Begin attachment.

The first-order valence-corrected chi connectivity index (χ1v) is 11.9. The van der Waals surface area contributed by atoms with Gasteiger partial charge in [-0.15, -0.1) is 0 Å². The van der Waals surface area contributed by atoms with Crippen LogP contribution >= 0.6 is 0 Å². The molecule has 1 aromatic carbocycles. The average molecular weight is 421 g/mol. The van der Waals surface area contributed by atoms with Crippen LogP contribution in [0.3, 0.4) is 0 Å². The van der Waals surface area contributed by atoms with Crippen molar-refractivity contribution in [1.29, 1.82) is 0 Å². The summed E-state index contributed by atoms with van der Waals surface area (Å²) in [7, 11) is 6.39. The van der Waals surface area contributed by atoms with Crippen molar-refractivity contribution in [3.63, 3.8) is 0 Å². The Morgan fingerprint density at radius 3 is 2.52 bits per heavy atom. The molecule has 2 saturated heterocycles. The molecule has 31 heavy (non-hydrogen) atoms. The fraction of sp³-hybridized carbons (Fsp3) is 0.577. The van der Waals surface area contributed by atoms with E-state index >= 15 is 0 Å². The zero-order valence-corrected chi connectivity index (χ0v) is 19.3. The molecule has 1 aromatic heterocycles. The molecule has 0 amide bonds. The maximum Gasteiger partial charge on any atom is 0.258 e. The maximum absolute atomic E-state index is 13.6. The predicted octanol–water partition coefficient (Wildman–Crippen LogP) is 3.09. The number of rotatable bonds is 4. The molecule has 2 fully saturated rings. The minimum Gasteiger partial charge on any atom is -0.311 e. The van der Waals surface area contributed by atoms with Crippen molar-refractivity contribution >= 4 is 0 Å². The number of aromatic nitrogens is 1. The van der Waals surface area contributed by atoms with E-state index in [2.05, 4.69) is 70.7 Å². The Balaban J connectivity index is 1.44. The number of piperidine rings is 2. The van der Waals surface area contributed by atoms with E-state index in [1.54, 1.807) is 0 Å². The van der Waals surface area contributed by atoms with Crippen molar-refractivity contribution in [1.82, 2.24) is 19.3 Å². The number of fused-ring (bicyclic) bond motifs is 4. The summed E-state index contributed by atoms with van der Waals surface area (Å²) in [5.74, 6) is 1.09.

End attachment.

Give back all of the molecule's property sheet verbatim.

The first-order valence-corrected chi connectivity index (χ1v) is 11.9. The van der Waals surface area contributed by atoms with Gasteiger partial charge in [-0.15, -0.1) is 0 Å². The van der Waals surface area contributed by atoms with Crippen LogP contribution >= 0.6 is 0 Å². The molecule has 1 aromatic carbocycles. The average molecular weight is 421 g/mol. The van der Waals surface area contributed by atoms with Crippen LogP contribution in [0.3, 0.4) is 0 Å². The van der Waals surface area contributed by atoms with Crippen molar-refractivity contribution in [1.29, 1.82) is 0 Å². The summed E-state index contributed by atoms with van der Waals surface area (Å²) in [7, 11) is 6.39. The van der Waals surface area contributed by atoms with Crippen molar-refractivity contribution in [3.63, 3.8) is 0 Å². The Morgan fingerprint density at radius 3 is 2.52 bits per heavy atom. The molecule has 2 saturated heterocycles. The molecule has 31 heavy (non-hydrogen) atoms. The fraction of sp³-hybridized carbons (Fsp3) is 0.577. The van der Waals surface area contributed by atoms with E-state index >= 15 is 0 Å². The zero-order valence-corrected chi connectivity index (χ0v) is 19.3. The molecule has 1 aromatic heterocycles. The molecule has 0 amide bonds. The maximum Gasteiger partial charge on any atom is 0.258 e. The maximum absolute atomic E-state index is 13.6. The predicted octanol–water partition coefficient (Wildman–Crippen LogP) is 3.09. The number of rotatable bonds is 4. The molecule has 2 fully saturated rings. The minimum Gasteiger partial charge on any atom is -0.311 e. The van der Waals surface area contributed by atoms with Crippen molar-refractivity contribution >= 4 is 0 Å². The number of aromatic nitrogens is 1. The van der Waals surface area contributed by atoms with E-state index in [2.05, 4.69) is 70.7 Å². The Balaban J connectivity index is 1.44. The number of piperidine rings is 2. The van der Waals surface area contributed by atoms with E-state index in [1.54, 1.807) is 0 Å². The van der Waals surface area contributed by atoms with Crippen molar-refractivity contribution in [1.82, 2.24) is 19.3 Å². The number of fused-ring (bicyclic) bond motifs is 4. The summed E-state index contributed by atoms with van der Waals surface area (Å²) in [5.74, 6) is 1.09.